Esurance was founded in 1999 during the peak of the dot com boom. It was the first auto insurer to offer its services exclusively online, from quotes to purchasing to communications to policy documents. As the company capitalized on a technological revolution, it helped create an innovative new business model, one that is inherently greener than its rivals, in an industry that has been seemingly anchored in institutionality and tradition.
“Beginning with the online model, the environmental message was baked into the product,” said Joann Lee, Community Relations Manager for the insurer.
Take, for example, policy documentation. When you sign up for an insurance plan, you will receive a hefty multi-page document that you will hardly be able to understand, outlining all the provisions within it. On average, every new policy holder receives 60 pages in documentation. Broken down over all of Esurance’s policies, that could conceivably result in over 60 million pages of documentation a year.
By providing documentation to policy holders online, Esurance has been able to outright eliminate these types of resource demands, saving the equivalent of roughly 3,500 trees by the end of 2008, according to company research. And to offset what paper the company does have to use in its operations, Esurance has worked with over 20 environmental organizations to engage in urban and other reforestation projects.
So Why Would the Insurance Industry Care About the Environment?
Beyond the obvious fact that green is very popular these days, the answer is surprisingly very obvious.
As an industry, companies like Esurance are prone to collect data of weather patterns, accident rates, and public health phenomena to calculate loss ratios. Lee said that with increase in climate change, “it’s been nearly impossible to predict trends and how that relates to accident patterns.” And that makes it even harder to price rates, which ultimately get transferred to the customer.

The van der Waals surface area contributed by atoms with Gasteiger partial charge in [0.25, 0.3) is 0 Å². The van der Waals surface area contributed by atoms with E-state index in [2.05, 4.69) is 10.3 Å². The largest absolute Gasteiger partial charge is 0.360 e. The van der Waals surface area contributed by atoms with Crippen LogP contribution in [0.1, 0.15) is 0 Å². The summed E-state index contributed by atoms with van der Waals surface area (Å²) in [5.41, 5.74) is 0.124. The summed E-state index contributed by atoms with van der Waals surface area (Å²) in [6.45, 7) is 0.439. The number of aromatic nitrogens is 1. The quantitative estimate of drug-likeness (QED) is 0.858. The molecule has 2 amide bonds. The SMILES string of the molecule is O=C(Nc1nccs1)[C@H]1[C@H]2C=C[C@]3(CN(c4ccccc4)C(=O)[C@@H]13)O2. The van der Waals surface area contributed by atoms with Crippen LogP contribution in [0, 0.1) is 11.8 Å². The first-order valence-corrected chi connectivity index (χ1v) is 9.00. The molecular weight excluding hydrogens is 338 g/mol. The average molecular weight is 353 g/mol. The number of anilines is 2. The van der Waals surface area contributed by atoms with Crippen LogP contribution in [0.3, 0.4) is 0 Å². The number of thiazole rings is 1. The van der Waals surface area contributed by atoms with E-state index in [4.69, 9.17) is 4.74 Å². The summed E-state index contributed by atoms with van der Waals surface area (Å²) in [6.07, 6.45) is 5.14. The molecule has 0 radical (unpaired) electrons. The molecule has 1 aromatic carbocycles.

When the company began environmental outreach in 2005, very few insurance companies were talking about the environment. Within the past two years, however, Lee said that there has been a significant jump in companies having green programs, green products, LEED certified projects, and mileage-based discounts.
Partly because it’s a newer company where change is more easily exacted, Esurance has always led by example, according to Lee. It offers hybrid or the aforementioned mileage-based discounts. It has a carbon calculator on its website, and offers green-living tips. It has even piloted a carbon-offset policy in the UK. “Now it’s up to everyone to push for more changes, such as product innovations and more transparency, like carbon emission tracking and climate report cards to measure against a standard,” added Lee.
Talking About Green Starts With Employees Talking to Each Other
At some point, Esurance realized that if they wanted to be talking about the environment to its customers and the public, it shouldn’t just be marketing green, it needed to be doing the stuff themselves. With its corporate headquarters in San Francisco, and 13 offices and 1,800 employees nationwide, that isn’t necessarily a simple task.